February 7, 2019

Multithreading in PowerShell & Exchange Online (Office 365)

The details of a few (around 300) users' mailbox in Exchange Online were to be fetched, and the approach is via PowerShell. Now, the total users were over 3800, and to filter from those, consumed a lot of time. As a result, going the conventional way of getting those one-by-one took us 39 seconds per user which was around 3.5 hours for the whole script execution.  

We had to find another way to get this done. So, we chose the approach of getting multiple records simultaneously, using background processes. 

And, multi-threading came to the rescue!!

We created the connection to Exchange Online via PowerShell:
$Credentials = Get-Credential

$Session = New-PSSession -ConfigurationName Microsoft.Exchange -ConnectionUri  https://outlook.office365.com/powershell-liveid/ -Credential $Credentials -Authentication  Basic -AllowRedirection

Import-PSSession $Session 

Then, we read the user display names from the file, and stored them in an array. 
$accounts = Import-CSV C:\Temp\File.csv

Now, instead of specifying the number of jobs, we would want the jobs to be automatically created.

So, we would be specifying, the batch size of each job. In our case, we chose 50 users per batch.

$accountsperBatch = 50

Then, we iterated the loop for all the accounts to be split into batches as jobs, and then started the job using Start-Job for creating the job.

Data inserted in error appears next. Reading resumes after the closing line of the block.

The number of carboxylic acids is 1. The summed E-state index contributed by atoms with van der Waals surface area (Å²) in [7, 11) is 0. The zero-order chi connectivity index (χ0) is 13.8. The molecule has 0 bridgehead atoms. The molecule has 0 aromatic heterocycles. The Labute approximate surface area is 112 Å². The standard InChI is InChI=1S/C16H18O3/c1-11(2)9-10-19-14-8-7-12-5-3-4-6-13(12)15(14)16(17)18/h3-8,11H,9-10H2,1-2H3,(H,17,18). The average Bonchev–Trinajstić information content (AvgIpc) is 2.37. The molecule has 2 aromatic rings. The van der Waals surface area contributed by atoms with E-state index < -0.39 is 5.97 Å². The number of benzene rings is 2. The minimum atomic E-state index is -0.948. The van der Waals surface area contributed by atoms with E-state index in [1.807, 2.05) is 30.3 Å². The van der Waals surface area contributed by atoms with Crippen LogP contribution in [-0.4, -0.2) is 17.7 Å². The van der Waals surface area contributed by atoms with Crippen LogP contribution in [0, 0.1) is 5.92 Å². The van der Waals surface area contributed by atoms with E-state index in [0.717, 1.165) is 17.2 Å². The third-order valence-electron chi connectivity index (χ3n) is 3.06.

This Start-Job  needs:

1. ScriptBlock in order to job to know, what it has to do.
2. ArgumentList in order to job to know, the items using which the job is to be performed.    

On specifying this, PowerShell would begin the creation of jobs, and as the job is created, the code within the ScriptBlock is executed.  
$accountsperBatch = 50
$i = 0
$j = $accountsperBatch - 1
$batch = 1
$csvContents = @() 
while ($i -lt $accounts.Count)
 $accountBatch = $accounts[$i..$j]
 $jobName = "Batch$batch"
 $fileName = "c:\Temp\Details$jobName"
 Start-Job  -Name $jobName `
       -ScriptBlock {
         param([string[]] $accounts)
  foreach($account in $accounts)
   $mailBoxDetail = Get-Mailbox  -Identity  $account | Select  DisplayName, UserPrincipalName 
   $row =  New-Object System.Object
   $row | Add-Member -MemberType NoteProperty -Name "DisplayName" -Value  $mailBoxDetail.DisplayName
   $row | Add-Member -MemberType NoteProperty -Name "UserPrincipalName" -Value  $mailBoxDetail.UserPrincipalName

   $csvContents += $row  
                $csvContents | Export-CSV $fileName
      -ArgumentList (,$accountBatch)
 $batch += 1
 $i = $j + 1
 $j += $accountsperBatch
 if($i -gt $accounts.Count) {$i = $accounts.Count}
 if($j -gt $accounts.Count) {$j = $accounts.Count}

Then, as per the best practices, we would remove the jobs completed by using Remove-Job  and the PS Session using Remove-PSSession $Session. 

This script helped us to generate the details of the user accounts simultaneously and the results improved drastically and the results were available under 1.5 hours.

Note: If we open too many connections with Office 365, it would suspend the connections, as the security mechanism at Office 365 would consider this as a DDoS attack, thus, giving us an error like remote host not found or the connection was closed. 

If you have any questions you can reach out our SharePoint Consulting team here.

1 comment:

  1. Hi, Thanks for the script. Are the sure that the $session is being passed to the start-job? I ran through the code and the error I receive when I execute the Receive-Job is "The term 'Get-Mailbox' is not recognized as the name of a cmdlet, function, script file, or operable program". Is the code still working.